Photo courtesy of Nikki Stone
Many people think that because I took part in an individual -- versus team -- sport, there wasn't a teamwork element. I absolutely guarantee that I wouldn't have my Olympic medal if I didn't know how to find, rely on and get help from many people around me.
Take my coach, for instance. If you want to understand trust, try spinning at a hundred revolutions per minute five stories in the air, and counting on someone to tell you when to land right side up. Aerialists flip and twist through space so quickly that we have a hard time deciphering how high we are off the ground. So my coach would call out instructions--to stretch my body and slow down my rotation, if I was flipping too quickly, or to pull my knees in to increase my revolutions if I was somersaulting too slowly. If I didn't rely on his directions, and follow them implicitly, I likely would have found myself in a hospital bed rather than on an Olympic podium. Trust me, no one gets to the top alone.
It doesn't take a genius to find the support you need. The real genius lies in recognizing that you need it! Take the time to see if you are letting others in to help you.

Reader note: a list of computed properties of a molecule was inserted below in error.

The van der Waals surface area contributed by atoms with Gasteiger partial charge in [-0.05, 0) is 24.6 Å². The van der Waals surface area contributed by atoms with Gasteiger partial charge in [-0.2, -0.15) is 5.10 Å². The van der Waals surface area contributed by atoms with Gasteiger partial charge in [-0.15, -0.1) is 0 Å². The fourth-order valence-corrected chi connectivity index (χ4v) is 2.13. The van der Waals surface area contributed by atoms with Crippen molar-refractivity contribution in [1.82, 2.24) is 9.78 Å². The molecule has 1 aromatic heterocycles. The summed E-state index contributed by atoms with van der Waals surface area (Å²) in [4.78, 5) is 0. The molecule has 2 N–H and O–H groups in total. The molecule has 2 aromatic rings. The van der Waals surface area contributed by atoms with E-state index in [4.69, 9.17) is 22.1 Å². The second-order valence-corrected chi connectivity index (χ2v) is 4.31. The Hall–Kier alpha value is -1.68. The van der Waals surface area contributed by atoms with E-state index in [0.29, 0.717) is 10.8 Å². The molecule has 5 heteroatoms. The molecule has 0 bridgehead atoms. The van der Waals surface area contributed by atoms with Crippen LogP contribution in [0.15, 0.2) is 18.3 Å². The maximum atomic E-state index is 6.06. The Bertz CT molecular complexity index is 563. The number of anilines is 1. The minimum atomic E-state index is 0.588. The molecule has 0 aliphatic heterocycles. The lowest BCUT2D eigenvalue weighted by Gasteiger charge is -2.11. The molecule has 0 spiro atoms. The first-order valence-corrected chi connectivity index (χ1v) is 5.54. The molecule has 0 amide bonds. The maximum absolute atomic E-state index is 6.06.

Are you one of those people who insist on controlling a situation? How uncomfortable are you in releasing some of that control? Ask yourself why you need to maintain this power. Try to see if you can let go of even part of that stubborn side by asking someone for help or delegating responsibility today for some small task you would normally do yourself.
Notice that someone else's support and perspective can actually enhance the finished product. And may even allow you time to turn your attention toward more important issues.
Motivational Tips and Tools
As an Olympian, best-seller, inspirational speaker, and Biggest Loser motivational expert, I'm often asked for tips, tools, quotes and activities to help people reach their goals. I like to end all of my blogs with short tools that are driven from actual advice I've shared.
This week's tip:
Take a few minutes to write down the names of five people -- outside your family -- whose back you really have. What are you doing to demonstrate that these people are on the top of your support list? If you can truly exhibit your support, you will be amazed at the response you receive. Then ask yourself how many people would have you on their list. If the number isn't very high, it's time to reflect on why.
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